Service summary:
  • We can apostille both the original and a certified copy
  • You can email us a copy or drop it off at our office
  • We do the rest. Get your apostille and return your documents.
  • The process takes 2-3 days and starts from £110.

Dealing with an overseas inheritance after a loved one has passed can be difficult and requires a lot of legal paperwork.

In most cases, documents like a death certificate/coroner’s certificate, a grant of probate and a last will and testament are required to be legalised for overseas authorities.

Legalising documents can get further complicated if the person has passed away overseas and documents have not been issued by UK authorities.

What it is:  

If correctly drafted, a last will and testament is a legally binding document that outlines the distribution of wealth on death. [1]

Frequently used for:

If the deceased held assets overseas, a last will and testament is used to enable an executor to manage how the assets will be distributed.

Original or copy:

Both the original and a solicitor-certified photocopy can be legalised

Replacement documents:

The solicitor of the deceased person can provide a replacement of the last will and testament.

How much does it cost?

A standard FCDO apostille for a last will and testament starts from £110. (includes solicitor fees, FCDO fees, our fees & VAT).

Other costs will depend on your chosen service, and other UK documents you need apostilling, such as death certificates, probate, notary or solicitor service, embassy fees, etc., will be charged separately.

Do a will and testament need an apostille?

The last will and testament only need an apostille if overseas authorities have requested for the documents to be government legalised. Some countries that are not part of the Hague treaty may further request that your will and testament be legalised via their Embassy in London.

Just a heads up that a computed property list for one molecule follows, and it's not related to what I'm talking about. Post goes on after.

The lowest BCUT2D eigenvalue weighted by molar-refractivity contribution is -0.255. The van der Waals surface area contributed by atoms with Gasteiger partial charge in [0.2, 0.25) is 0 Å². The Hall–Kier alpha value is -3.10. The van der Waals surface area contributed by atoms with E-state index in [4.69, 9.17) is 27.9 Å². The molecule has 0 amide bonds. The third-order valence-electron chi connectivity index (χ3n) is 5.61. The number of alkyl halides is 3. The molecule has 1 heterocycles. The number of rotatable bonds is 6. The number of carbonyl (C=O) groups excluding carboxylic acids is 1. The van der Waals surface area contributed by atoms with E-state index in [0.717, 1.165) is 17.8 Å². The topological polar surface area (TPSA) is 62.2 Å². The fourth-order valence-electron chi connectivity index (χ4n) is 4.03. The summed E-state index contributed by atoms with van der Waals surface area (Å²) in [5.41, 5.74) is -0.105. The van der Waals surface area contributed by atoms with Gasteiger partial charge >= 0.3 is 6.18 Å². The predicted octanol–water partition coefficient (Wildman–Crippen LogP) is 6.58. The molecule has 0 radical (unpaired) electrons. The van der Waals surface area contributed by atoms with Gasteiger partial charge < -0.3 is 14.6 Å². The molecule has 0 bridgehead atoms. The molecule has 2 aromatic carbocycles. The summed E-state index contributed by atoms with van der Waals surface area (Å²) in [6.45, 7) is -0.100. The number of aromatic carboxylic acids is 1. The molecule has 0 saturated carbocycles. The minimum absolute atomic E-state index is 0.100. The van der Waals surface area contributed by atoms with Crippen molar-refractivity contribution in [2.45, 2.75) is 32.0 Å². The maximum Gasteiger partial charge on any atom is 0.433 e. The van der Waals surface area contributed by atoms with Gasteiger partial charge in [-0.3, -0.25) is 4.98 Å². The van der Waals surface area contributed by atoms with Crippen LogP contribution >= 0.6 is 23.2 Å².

Does a last will and testament have to be notarised?

The last will and testament must be witnessed when signed to ensure that it is a valid legal and enforceable document. Often a solicitor or notary public is involved in writing the will, so your will would already be ‘notarised’.

However, anyone over 18 and not related to you can witness the will, so if no solicitor or notary has witnessed your testament, or if the probate office has not stamped the will and you need to use the document abroad, you would need to notarise the will. [2]

Last will and testament document examples
Last will and testament document examples / Image copyright:

I have several documents that need to be apostilled – can you help?

We can help with getting all your documents certified and apostilled. The last will and testament can be ‘bundled’ with other documents such as a death certificate, coroners certificate, grant probate and affidavit.

Check with the requesting authorities that bundling documents is allowed. Sometimes documents must be legalised individually.

The same is true if embassy legalisation is required. Not all embassies and consulates allow for documents to be bundled. [3]

Last will and testament apostille service (UK GOV approved)

We offer an all-in-one service to legalise your documents with the UK government apostille.

Everyone’s circumstances are different, so please contact our office to discuss your requirements.

Here is an example of what is included in our all-in-one service:

  • We advise and check that your documents meet the legalisation criteria
  • If documents need to be certified, we get a solicitor
  • We submit your documents to the FCDO for the apostille certificate
  • We arrange and complete the embassy attestation if required
  • We also arrange for the Arab Chamber of Commerce certification should it be required
  • Documents are returned by your preferred chosen method.
  • We are competitively priced with no hidden fees
  • We have a service guarantee! If we can’t get your documents legalised, we will refund our fee. *

This article has been written by experts and fact-checked by experts. We only link to high-quality sources like government information & data, original reporting and interviews with industry experts. Reputable publishers are also sourced and cited where appropriate to support the facts within our articles.

[1] Making a will: Make sure your will is legal

[2] Death and wills

[3] Embassy requirements